A subclip is a smaller chunk of a larger clip, and it’s great because you can name it so it’s specifically relates to what is being said.
For example - pretty much all of the interviewees mention they are at BVE, and then they describe the event, and say something about who else is attending.
Then they go on to talk about their particular involvement in the event, why they’ve come to attend, and so on.
As I go through my interviews I begin to fill the subclip folders with nice, easy to organise soundbites which can then be used to flesh out the edit on the timeline.
When working on things such as longform documentaries, there can often be a lot of different contributors speaking - and often long interviews which can go on for ages - and so this approach allows you to view, digest, manage and organise those interviews in an efficient manner.
It also means you really only need to fully view the interviews once, because after having created the subclips you know what you’re working with, and where everything is.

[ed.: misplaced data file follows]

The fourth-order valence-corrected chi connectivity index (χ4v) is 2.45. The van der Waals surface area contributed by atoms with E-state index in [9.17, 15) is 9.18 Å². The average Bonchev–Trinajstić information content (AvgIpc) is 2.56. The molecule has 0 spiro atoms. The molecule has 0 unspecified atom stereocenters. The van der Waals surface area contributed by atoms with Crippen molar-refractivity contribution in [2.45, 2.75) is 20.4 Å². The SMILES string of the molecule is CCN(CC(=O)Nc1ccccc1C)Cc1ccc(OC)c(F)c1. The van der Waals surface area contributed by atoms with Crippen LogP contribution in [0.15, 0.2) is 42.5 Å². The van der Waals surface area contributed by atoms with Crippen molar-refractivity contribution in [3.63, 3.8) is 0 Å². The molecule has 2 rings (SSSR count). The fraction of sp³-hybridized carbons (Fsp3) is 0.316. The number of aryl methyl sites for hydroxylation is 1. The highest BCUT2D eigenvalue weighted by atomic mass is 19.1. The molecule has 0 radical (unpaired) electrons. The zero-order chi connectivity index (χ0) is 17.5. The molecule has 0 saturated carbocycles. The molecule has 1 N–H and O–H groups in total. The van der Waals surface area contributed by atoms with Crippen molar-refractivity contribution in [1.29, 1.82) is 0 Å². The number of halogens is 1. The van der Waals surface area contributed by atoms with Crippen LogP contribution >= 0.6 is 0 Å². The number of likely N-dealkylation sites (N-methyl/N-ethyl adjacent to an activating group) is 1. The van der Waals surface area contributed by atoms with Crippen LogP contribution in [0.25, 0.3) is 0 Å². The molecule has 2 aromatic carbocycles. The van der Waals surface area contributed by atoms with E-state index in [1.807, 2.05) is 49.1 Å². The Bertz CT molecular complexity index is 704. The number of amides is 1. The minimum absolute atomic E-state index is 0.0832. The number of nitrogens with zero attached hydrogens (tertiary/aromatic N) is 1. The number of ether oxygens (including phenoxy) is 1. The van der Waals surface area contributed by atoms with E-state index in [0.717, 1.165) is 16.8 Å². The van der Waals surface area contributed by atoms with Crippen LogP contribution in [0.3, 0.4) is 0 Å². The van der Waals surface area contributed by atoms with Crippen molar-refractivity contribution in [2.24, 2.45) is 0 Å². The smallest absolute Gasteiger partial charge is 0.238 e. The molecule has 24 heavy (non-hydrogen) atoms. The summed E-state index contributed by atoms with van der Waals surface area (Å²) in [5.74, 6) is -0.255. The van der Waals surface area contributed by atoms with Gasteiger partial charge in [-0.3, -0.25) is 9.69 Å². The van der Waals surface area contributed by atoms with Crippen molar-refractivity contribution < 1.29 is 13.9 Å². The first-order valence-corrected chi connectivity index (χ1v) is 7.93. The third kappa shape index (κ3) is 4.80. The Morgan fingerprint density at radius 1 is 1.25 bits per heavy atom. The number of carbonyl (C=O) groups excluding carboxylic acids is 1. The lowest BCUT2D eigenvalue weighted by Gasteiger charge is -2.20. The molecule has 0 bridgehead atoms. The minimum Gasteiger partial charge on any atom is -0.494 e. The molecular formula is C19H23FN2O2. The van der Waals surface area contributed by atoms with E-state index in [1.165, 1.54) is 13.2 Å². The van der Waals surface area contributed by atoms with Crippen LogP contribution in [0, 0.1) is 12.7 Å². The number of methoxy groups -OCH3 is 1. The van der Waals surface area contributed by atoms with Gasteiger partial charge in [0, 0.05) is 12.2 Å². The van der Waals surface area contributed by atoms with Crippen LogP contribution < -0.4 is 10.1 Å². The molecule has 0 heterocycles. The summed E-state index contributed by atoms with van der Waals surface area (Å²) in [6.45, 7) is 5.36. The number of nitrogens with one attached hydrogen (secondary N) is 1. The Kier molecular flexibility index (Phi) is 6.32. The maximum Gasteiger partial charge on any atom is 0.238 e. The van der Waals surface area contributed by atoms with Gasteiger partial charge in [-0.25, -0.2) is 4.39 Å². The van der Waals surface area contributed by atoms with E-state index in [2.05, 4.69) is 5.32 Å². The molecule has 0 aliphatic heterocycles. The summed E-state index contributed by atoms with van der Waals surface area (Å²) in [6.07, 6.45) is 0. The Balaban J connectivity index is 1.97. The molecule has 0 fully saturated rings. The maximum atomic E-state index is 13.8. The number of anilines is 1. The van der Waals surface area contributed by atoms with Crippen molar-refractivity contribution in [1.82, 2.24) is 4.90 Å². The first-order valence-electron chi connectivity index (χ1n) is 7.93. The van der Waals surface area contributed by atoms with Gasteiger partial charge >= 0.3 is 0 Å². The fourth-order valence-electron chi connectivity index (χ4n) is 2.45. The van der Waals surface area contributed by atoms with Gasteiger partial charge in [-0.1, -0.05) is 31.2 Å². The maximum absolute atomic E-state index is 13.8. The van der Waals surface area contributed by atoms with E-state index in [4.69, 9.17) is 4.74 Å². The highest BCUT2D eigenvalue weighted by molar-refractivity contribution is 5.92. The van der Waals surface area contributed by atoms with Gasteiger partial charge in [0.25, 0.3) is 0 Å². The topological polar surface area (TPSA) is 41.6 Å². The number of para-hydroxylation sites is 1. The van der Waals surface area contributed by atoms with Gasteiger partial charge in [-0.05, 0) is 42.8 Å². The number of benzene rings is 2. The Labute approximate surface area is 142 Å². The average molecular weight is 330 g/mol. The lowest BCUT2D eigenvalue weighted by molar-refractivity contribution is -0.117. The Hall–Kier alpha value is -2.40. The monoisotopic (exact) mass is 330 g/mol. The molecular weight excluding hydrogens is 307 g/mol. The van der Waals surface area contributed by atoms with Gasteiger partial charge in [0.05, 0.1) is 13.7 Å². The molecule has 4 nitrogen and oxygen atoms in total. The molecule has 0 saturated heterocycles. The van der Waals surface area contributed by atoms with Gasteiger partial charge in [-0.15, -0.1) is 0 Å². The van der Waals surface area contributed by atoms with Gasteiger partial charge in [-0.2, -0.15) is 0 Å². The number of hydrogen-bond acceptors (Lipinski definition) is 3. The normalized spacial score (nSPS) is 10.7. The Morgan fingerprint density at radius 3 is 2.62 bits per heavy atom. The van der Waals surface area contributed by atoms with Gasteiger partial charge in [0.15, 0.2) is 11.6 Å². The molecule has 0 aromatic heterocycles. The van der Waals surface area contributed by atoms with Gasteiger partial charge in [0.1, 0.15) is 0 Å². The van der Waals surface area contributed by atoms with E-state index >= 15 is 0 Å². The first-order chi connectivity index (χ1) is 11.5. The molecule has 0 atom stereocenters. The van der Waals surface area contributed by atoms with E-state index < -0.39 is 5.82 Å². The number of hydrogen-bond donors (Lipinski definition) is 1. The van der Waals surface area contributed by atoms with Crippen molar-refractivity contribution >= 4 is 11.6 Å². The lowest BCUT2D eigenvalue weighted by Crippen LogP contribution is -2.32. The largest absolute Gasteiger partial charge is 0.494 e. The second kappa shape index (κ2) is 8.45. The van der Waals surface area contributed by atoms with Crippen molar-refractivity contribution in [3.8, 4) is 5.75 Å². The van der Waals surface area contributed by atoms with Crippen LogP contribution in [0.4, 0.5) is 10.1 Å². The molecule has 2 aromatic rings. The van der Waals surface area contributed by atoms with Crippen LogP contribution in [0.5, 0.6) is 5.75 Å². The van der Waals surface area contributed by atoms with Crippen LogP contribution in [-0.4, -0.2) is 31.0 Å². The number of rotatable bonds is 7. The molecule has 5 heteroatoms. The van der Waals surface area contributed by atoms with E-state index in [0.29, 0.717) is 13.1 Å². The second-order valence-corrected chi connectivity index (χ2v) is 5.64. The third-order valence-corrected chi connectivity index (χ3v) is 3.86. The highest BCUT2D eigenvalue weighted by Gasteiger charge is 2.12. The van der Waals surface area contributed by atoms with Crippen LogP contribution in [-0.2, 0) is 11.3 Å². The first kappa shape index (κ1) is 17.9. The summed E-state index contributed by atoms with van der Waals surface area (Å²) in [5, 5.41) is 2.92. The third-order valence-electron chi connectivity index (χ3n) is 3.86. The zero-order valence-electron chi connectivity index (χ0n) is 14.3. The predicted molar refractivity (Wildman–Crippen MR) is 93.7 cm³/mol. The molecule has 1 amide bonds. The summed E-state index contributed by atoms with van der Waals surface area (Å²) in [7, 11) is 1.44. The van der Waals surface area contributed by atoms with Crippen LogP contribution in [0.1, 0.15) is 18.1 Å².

The cool thing about doing it like this, is that if the material is brand new to you you will start to see themes emerging. It’s a good idea to have a notepad handy, so you can jot down elements of each clip that stand out to you. This is my go to method for working now, I find it the best way of really getting a feel for the material.
There is also another great advantage to dealing with your material in this way - and that’s when using it in conjunction with search bins.
A search bin is a live bin (sort of like a watch folder), that you can allocate search term criteria to. Certain themes will emerge such as ‘event description’ or ‘benefits’, ‘reasons to visit’ etc. Obviously each project will be different - but common themes will definitely emerge. Once you’ve set up a search bin - whenever that specific term is used in the description of a subclip - Premiere will automatically place that clip in that search bin.
This means that when you’ve done your subclipping for all of your interviews (and even if more come in after the fact) you’ll have search bins full of all of your contributors commenting and speaking on whichever theme or topic you used to create them. And you can then start to build the edit, cutting to and from each contributor talking about those specific bits.
This technique works well for short & long form alike. And it's especially good for repurposing or making amendments. If you’ve ever got stuck into an edit, then thought - ‘I know that guy said something about this bit somewhere’ and had to search back through an hour long interview for it, you’ll hopefully appreciate how useful might be..!